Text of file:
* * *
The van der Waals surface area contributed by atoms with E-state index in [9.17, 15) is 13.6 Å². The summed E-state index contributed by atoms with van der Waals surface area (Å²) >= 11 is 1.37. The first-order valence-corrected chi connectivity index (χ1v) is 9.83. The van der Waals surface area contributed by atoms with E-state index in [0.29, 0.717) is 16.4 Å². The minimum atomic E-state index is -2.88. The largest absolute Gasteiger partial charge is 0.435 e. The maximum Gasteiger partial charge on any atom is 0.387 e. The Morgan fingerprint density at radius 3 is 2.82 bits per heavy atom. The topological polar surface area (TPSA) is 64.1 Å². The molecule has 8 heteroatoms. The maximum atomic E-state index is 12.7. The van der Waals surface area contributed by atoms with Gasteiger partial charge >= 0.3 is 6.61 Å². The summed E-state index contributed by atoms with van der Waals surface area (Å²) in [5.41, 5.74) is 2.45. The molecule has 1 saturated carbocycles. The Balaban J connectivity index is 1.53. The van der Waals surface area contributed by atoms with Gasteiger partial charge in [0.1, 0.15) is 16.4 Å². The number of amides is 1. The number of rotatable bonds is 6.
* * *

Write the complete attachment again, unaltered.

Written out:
The van der Waals surface area contributed by atoms with E-state index in [9.17, 15) is 13.6 Å². The summed E-state index contributed by atoms with van der Waals surface area (Å²) >= 11 is 1.37. The first-order valence-corrected chi connectivity index (χ1v) is 9.83. The van der Waals surface area contributed by atoms with E-state index in [0.29, 0.717) is 16.4 Å². The minimum atomic E-state index is -2.88. The largest absolute Gasteiger partial charge is 0.435 e. The maximum Gasteiger partial charge on any atom is 0.387 e. The Morgan fingerprint density at radius 3 is 2.82 bits per heavy atom. The topological polar surface area (TPSA) is 64.1 Å². The molecule has 8 heteroatoms. The maximum atomic E-state index is 12.7. The van der Waals surface area contributed by atoms with Gasteiger partial charge >= 0.3 is 6.61 Å². The summed E-state index contributed by atoms with van der Waals surface area (Å²) in [5.41, 5.74) is 2.45. The molecule has 1 saturated carbocycles. The Balaban J connectivity index is 1.53. The van der Waals surface area contributed by atoms with Gasteiger partial charge in [0.1, 0.15) is 16.4 Å². The number of amides is 1. The number of rotatable bonds is 6.